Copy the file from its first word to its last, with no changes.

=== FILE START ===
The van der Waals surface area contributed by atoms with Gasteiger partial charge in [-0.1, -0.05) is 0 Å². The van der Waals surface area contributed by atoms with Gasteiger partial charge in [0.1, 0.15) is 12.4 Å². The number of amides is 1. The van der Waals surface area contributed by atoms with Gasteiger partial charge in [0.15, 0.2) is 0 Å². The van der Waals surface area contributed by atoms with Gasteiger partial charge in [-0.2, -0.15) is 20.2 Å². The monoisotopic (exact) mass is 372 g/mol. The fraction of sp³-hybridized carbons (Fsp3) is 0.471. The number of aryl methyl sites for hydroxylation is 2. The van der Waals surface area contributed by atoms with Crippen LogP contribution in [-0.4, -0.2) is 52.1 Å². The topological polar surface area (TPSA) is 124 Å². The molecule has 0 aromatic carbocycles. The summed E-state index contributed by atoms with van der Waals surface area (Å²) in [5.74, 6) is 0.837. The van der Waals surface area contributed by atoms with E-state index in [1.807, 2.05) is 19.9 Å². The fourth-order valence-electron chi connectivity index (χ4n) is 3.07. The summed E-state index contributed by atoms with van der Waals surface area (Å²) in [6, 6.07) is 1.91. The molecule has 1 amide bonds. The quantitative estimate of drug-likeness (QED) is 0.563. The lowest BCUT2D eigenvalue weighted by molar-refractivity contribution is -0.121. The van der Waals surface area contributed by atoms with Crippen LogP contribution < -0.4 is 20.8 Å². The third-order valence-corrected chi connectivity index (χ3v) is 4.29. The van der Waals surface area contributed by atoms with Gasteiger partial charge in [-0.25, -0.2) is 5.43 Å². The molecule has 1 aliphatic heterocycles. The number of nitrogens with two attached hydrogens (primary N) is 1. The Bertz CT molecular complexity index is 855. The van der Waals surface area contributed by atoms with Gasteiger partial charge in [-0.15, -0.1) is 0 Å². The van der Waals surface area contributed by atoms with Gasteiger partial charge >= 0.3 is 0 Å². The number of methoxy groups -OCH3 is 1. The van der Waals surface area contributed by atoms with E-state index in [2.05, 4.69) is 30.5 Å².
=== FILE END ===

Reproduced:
The van der Waals surface area contributed by atoms with Gasteiger partial charge in [-0.1, -0.05) is 0 Å². The van der Waals surface area contributed by atoms with Gasteiger partial charge in [0.1, 0.15) is 12.4 Å². The number of amides is 1. The van der Waals surface area contributed by atoms with Gasteiger partial charge in [0.15, 0.2) is 0 Å². The van der Waals surface area contributed by atoms with Gasteiger partial charge in [-0.2, -0.15) is 20.2 Å². The monoisotopic (exact) mass is 372 g/mol. The fraction of sp³-hybridized carbons (Fsp3) is 0.471. The number of aryl methyl sites for hydroxylation is 2. The van der Waals surface area contributed by atoms with Crippen LogP contribution in [-0.4, -0.2) is 52.1 Å². The topological polar surface area (TPSA) is 124 Å². The molecule has 0 aromatic carbocycles. The summed E-state index contributed by atoms with van der Waals surface area (Å²) in [5.74, 6) is 0.837. The van der Waals surface area contributed by atoms with E-state index in [1.807, 2.05) is 19.9 Å². The fourth-order valence-electron chi connectivity index (χ4n) is 3.07. The summed E-state index contributed by atoms with van der Waals surface area (Å²) in [6, 6.07) is 1.91. The molecule has 1 amide bonds. The quantitative estimate of drug-likeness (QED) is 0.563. The lowest BCUT2D eigenvalue weighted by molar-refractivity contribution is -0.121. The van der Waals surface area contributed by atoms with Crippen LogP contribution < -0.4 is 20.8 Å². The third-order valence-corrected chi connectivity index (χ3v) is 4.29. The van der Waals surface area contributed by atoms with Gasteiger partial charge in [-0.25, -0.2) is 5.43 Å². The molecule has 1 aliphatic heterocycles. The number of nitrogens with two attached hydrogens (primary N) is 1. The Bertz CT molecular complexity index is 855. The van der Waals surface area contributed by atoms with Gasteiger partial charge in [-0.15, -0.1) is 0 Å². The van der Waals surface area contributed by atoms with Gasteiger partial charge >= 0.3 is 0 Å². The number of methoxy groups -OCH3 is 1. The van der Waals surface area contributed by atoms with E-state index in [2.05, 4.69) is 30.5 Å².